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The Daily Wildcat

The Daily Wildcat

 

    Hit the bricks, not the beach

    If your summer vacation plans consist of swimsuits, flip-flops and a bounty of beaches to laze on, maybe you should rethink your priorities. While you’re lounging poolside in Mexico, someone else is working toward building their resume, and you’re being left behind.

    So what is this achiever doing that you’re not? This person is a student, just like you. They’re taking the same classes, getting roughly the same grades, putting in the same amount of work. What do they have on their resume that’s so much better than yours?

    The much anticipated, much dreaded and highly competitive internship.

    Internships are a win-win and everyone should get one. In regards to timing, the sooner you snatch one up, the better.

    Unfortunately, though a number of internships pay their workers with either a stipend or a salary, many don’t. But that doesn’t mean you should forget about them and move on.

    What internships lack in monetary compensation, they make up for in experience and networking opportunities.

    According to Beth Braccio Hering from CareerBuilder.com, the benefits of internships for undergraduates include everything from the opportunity to test out careers to possible college credit. Through internships, students often find mentors, gain invaluable skills and, at the very least, obtain some experience to put on their resume, which never hurts.

    Students who have had internships during their undergraduate or graduate careers generally transition more easily into professional environments. According to i-to-i.com, internships give students confidence, essentially bringing them from “Maybe I can do that” to “Absolutely, I can do that!” Internships provide real work practice in a time when graduating doesn’t cut it anymore and it takes three to five years of experience to get that paycheck.

    Students aren’t the only ones benefitting from internships, either. Internship programs help potential employers get an idea of how a student would fit in the workplace. Employers pitch their company to the future working generation and get necessary work done in exchange for providing real-world experience.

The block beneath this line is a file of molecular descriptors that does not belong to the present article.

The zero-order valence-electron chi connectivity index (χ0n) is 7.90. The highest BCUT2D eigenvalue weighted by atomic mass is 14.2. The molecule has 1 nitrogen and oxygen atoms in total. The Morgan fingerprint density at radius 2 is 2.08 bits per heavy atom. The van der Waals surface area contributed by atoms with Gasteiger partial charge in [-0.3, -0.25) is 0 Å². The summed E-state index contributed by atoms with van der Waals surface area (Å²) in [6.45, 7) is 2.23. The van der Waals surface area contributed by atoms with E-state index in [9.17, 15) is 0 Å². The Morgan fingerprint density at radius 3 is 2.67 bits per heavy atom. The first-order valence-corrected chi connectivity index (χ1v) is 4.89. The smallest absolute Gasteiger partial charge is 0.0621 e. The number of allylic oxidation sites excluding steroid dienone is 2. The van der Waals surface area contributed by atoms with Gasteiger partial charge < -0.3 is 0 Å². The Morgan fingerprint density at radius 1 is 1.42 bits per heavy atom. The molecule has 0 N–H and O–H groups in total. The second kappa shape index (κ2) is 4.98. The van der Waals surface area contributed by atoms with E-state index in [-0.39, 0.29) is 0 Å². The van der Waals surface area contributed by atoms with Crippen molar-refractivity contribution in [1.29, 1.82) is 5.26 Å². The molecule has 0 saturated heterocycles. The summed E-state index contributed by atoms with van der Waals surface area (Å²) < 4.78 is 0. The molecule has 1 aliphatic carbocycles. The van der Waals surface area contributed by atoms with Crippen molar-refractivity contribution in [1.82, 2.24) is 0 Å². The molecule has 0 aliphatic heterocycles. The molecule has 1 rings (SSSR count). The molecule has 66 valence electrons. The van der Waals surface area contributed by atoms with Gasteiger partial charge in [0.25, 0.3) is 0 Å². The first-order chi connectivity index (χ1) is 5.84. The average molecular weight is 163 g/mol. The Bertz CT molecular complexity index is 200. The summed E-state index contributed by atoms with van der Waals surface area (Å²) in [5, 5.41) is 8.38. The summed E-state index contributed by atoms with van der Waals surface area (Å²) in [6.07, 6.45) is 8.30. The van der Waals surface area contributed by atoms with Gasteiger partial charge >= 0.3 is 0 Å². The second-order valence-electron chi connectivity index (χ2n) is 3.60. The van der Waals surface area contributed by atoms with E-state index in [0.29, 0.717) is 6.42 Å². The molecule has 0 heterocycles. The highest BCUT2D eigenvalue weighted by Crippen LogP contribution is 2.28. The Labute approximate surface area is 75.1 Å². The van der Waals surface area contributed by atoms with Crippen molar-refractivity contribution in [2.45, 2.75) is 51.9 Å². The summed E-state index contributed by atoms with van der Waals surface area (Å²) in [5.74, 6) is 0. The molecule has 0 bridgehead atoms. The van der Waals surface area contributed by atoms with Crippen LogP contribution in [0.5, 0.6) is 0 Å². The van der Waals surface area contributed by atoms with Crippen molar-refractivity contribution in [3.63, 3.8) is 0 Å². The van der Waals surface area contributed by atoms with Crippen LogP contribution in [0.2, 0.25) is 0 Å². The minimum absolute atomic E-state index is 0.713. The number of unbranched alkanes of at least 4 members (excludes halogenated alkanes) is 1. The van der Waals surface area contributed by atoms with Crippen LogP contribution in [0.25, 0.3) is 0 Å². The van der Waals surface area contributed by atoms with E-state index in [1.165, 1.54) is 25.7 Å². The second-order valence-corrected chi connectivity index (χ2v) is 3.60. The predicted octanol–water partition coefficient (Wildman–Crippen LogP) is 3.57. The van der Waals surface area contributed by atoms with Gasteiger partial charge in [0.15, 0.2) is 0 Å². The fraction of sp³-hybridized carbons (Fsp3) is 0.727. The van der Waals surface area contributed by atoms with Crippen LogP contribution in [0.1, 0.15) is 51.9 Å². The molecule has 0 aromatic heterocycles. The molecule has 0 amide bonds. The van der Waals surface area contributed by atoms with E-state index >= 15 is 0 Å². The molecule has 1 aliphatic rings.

But it’s not just about the experience. In many cases, internships turn into careers. My cousin, who will be graduating this May, worked an IT internship this past summer that offered him a very high-paying full-time job almost immediately. His hard work and dedication to the company, which included playing for the soccer team, proved he was a good employee and the kind of guy who could really benefit the company.

    “Think of it as a really long interview,” i-to-i.com says, “after which you’ve proved that you are a capable and hardworking employee.”

    If you’re not working at an internship, there’s a blank space next to your resume under “work ethic.”

    So maybe you want to spend your summer at the beach, hiking in the Rockies or writing that novel you’ve been putting off. Maybe you don’t care about experience and want to wait as long as possible to enter the real world.

    But while you’re doing all that fun stuff, I’ll be working in a corporate internship; maybe answering phones, maybe getting coffee and maybe even doing some research. But when the time comes for us to fight over a job, I’ll be proudly waving around my portfolio while you’ll be searching your pockets for anything to give you some edge. And I’m going to win.

    Let me tell you, as someone who flipped burgers for a year in high school, that’s not the real world you want to enter. So get off your butt and get an internship before all of them are taken and you’re stuck getting other people’s coffee for a living. It can happen. Be prepared.

    Kasey Shores is a journalism sophomore. Follow her @kaseyshores.

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